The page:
Of course, Ducky had already moved on, treating the whole 'I assisted in the prosecution of one of the most heinous murderers of the century' thing as though it was just another tidbit. "You know," he said, reaching for his scalpel, "I've often wondered why it is that whenever cannibalism is mentioned, Mister Bundy springs to mind. It isn't as though he was being terribly original. People have consumed each other's flesh since time immemorial. In fact, there are some cultures that believe that the only way to honor the dead is to consume them."

"Sick!" Abby said, but in the best possible way. Things that grossed out most people just filled her with a sense of wanting to know more. "So if your grandpa dies, you eat him?"

"You and your extended family, yes."

"Do you cook him first?"

"From what I recall, it varies from culture to culture, but I do believe the deceased is cooked before being eaten."

"And this is supposed to do what, exactly?"

"Incorporate their being—their soul, if you like—into you."

It made sense. It was sort of like church communion if it was real bits of dead Jesus instead of the bread substitute. "Cool," she concluded at last. "But I still think I'd rather get buried."

Ducky glanced up from his y-incision, a smile playing around his lips. "Abby, you surprise me. I was certain you would want to be cremated."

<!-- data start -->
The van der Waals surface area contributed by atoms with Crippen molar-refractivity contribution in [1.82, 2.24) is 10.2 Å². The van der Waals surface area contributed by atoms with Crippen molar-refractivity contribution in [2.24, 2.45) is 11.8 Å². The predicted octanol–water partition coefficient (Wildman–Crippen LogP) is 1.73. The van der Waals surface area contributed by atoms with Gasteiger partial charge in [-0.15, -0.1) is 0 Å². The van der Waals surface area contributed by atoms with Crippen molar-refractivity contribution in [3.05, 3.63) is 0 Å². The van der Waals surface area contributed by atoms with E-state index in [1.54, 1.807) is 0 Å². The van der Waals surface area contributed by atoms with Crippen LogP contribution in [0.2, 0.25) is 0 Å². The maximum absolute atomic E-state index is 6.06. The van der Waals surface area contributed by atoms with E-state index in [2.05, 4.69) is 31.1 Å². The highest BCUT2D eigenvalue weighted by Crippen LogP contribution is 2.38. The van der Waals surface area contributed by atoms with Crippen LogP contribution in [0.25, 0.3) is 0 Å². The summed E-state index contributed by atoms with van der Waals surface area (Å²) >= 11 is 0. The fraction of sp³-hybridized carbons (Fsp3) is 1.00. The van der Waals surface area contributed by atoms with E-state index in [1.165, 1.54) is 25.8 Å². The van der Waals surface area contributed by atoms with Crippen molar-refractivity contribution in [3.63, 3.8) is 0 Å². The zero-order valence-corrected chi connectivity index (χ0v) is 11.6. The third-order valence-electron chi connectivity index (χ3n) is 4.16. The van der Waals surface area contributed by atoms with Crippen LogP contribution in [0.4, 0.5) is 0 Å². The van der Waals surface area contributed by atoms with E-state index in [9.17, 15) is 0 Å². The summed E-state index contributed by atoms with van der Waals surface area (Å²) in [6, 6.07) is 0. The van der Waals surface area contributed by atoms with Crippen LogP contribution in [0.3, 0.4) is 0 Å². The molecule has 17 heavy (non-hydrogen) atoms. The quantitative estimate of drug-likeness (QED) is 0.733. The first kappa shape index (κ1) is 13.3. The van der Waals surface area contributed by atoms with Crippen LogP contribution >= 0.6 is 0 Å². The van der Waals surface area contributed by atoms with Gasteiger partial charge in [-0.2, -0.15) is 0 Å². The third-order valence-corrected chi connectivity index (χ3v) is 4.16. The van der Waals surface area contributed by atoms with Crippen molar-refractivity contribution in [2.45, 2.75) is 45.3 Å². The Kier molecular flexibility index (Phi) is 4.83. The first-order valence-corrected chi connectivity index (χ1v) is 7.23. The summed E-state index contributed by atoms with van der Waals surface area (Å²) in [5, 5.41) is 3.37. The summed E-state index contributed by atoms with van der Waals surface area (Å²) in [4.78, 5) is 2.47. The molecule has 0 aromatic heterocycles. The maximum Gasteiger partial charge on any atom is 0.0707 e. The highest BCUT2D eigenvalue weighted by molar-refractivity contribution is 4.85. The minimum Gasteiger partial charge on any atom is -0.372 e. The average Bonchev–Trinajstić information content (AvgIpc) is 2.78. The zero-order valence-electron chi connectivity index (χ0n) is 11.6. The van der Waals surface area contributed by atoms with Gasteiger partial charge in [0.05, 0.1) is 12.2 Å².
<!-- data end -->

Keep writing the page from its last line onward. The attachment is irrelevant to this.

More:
"Are you kidding? First, if I'm murdered, I so want some forensic tech to exhume me and get all the good evidence. With cremains, you're lucky to find enough teeth to do a dental match." She shrugged. "Plus, I've been sleeping in a coffin for years now. Why would I want to change the habit just because I kick it?"

Ducky's smile went from almost-there to all-the-way as he went back to work. Abby wasn't sure what her assisting was supposed to entail, so she just watched in fascination as Ducky pulled the skin of the woman's chest up from the ribs. And she took more pictures.

The phone started to ring. Ducky frowned at his bloodied gloves.

"Do you want me to get that?" Abby asked.

"If you would, my dear."

"No prob, Bob." Abby bounced on the toes of her heavy black boots. As Ducky continued to pin the skin back away from the ribs, Abby moved to the phone and picked up the receiver. "Autopsy," she said, with no small amount of pride. "This is Abby speaking."

Abby heard harsh breathing, and her smile faded. "Shit," she heard, and realized it was Gibbs. Something was wrong. He sounded choked. "Get Ducky for me."

"Something's wrong, isn't it?" Abby asked, her voice small. She knew she needed to do what he'd said, but her legs wouldn't work. She remembered that dream of hers and the image of Tony's face covered in blood. Her heart started to pound.